Storytelling on Stage: Introduction to Musical Theater and Opera
In the now-famous words of Lin-Manuel Miranda, “Who lives, who dies, who tells your story?”
Ranging from modern hits like Hamilton, Dear Evan Hansen, Wicked, and Chicago, to works of early opera, Music 105 explores questions of genre, identity, and representation on opera and musical theater stages in the past and the present. How are stories told on stage? Who tells them, to whom, and what do they mean? Did you know Shakespeare wrote some of his most famous works while in quarantine? How are today’s artists and performers adapting to the COVID-19 pandemic? How have composers in the past pushed boundaries, musically, dramatically, and culturally? We will explore these and many other questions.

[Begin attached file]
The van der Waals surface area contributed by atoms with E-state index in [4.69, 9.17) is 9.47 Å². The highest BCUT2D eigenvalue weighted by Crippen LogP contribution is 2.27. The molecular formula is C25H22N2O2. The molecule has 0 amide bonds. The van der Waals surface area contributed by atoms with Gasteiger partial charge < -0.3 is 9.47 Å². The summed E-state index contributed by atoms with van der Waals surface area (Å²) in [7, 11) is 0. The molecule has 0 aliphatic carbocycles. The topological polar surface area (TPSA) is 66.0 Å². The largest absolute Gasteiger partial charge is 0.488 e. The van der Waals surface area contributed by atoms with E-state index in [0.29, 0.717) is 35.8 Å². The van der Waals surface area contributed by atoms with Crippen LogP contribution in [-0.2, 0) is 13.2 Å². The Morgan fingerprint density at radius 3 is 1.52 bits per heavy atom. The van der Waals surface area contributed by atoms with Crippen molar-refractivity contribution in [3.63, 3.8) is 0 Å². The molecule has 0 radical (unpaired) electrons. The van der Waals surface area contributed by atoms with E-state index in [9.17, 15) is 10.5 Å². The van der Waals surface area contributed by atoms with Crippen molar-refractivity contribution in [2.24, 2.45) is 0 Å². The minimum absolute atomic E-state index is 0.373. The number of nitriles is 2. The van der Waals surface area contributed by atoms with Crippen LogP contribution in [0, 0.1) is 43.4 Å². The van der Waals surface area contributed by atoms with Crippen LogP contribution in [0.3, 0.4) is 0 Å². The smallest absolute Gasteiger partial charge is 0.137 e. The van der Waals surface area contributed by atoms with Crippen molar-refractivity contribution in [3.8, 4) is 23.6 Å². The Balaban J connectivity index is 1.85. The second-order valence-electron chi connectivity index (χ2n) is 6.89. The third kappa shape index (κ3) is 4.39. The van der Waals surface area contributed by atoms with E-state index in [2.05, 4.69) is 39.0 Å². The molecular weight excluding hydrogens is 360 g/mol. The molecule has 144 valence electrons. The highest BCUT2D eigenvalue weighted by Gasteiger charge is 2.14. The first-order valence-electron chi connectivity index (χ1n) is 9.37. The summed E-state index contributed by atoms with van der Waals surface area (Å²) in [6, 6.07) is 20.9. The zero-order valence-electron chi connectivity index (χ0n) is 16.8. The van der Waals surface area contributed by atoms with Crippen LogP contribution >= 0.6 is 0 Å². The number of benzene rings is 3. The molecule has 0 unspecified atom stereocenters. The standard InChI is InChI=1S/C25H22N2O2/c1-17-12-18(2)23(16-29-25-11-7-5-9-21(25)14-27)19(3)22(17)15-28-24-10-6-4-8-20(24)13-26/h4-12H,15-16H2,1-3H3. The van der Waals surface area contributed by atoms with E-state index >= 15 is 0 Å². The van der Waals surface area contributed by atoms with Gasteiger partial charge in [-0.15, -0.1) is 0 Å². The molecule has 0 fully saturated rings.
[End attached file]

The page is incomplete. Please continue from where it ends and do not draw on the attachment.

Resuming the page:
Topics include the histories and formations of musical theater and operatic genres and their relationships to culture and society. Through a study of video excerpts of staged and filmed productions and other materials, we will examine how composers have confronted controversial topics of their time: issues of the 19th-century’s working class, capital punishment, sexual identity, ethnicity, racially-motivated violence, madness, and other topics. And we’ll look at how entertainment and comedy works, focusing on song, dance, staging, and spectacle, and how they come together to keep us laughing.
This is an introductory course for the general student; no reading knowledge of music is required. In Fall 2020 the course will be taught online with some face-to-face meetings for students who enroll in WC sections. Contact the instructor, Prof. Margaret Butler, at email@example.com with any questions.